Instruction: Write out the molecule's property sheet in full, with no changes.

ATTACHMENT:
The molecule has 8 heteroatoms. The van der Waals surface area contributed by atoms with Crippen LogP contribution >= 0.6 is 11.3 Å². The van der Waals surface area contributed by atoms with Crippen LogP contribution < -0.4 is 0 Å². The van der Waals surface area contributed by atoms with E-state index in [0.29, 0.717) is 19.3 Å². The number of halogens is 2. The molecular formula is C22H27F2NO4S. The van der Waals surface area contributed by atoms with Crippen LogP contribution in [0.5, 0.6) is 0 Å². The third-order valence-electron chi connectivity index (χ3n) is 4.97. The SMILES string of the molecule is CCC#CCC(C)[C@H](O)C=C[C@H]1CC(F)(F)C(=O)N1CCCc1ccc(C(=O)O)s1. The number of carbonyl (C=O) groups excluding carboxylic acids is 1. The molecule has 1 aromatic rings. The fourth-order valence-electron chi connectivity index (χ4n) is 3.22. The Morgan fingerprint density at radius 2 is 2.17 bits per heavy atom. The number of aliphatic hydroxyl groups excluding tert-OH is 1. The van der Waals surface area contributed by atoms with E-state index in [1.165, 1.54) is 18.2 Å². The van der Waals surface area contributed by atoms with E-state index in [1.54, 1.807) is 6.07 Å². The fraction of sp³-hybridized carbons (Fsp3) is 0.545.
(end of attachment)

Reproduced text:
The molecule has 8 heteroatoms. The van der Waals surface area contributed by atoms with Crippen LogP contribution >= 0.6 is 11.3 Å². The van der Waals surface area contributed by atoms with Crippen LogP contribution < -0.4 is 0 Å². The van der Waals surface area contributed by atoms with E-state index in [0.29, 0.717) is 19.3 Å². The number of halogens is 2. The molecular formula is C22H27F2NO4S. The van der Waals surface area contributed by atoms with Crippen LogP contribution in [0.5, 0.6) is 0 Å². The third-order valence-electron chi connectivity index (χ3n) is 4.97. The SMILES string of the molecule is CCC#CCC(C)[C@H](O)C=C[C@H]1CC(F)(F)C(=O)N1CCCc1ccc(C(=O)O)s1. The number of carbonyl (C=O) groups excluding carboxylic acids is 1. The molecule has 1 aromatic rings. The fourth-order valence-electron chi connectivity index (χ4n) is 3.22. The Morgan fingerprint density at radius 2 is 2.17 bits per heavy atom. The number of aliphatic hydroxyl groups excluding tert-OH is 1. The van der Waals surface area contributed by atoms with E-state index in [1.165, 1.54) is 18.2 Å². The van der Waals surface area contributed by atoms with E-state index in [1.54, 1.807) is 6.07 Å². The fraction of sp³-hybridized carbons (Fsp3) is 0.545.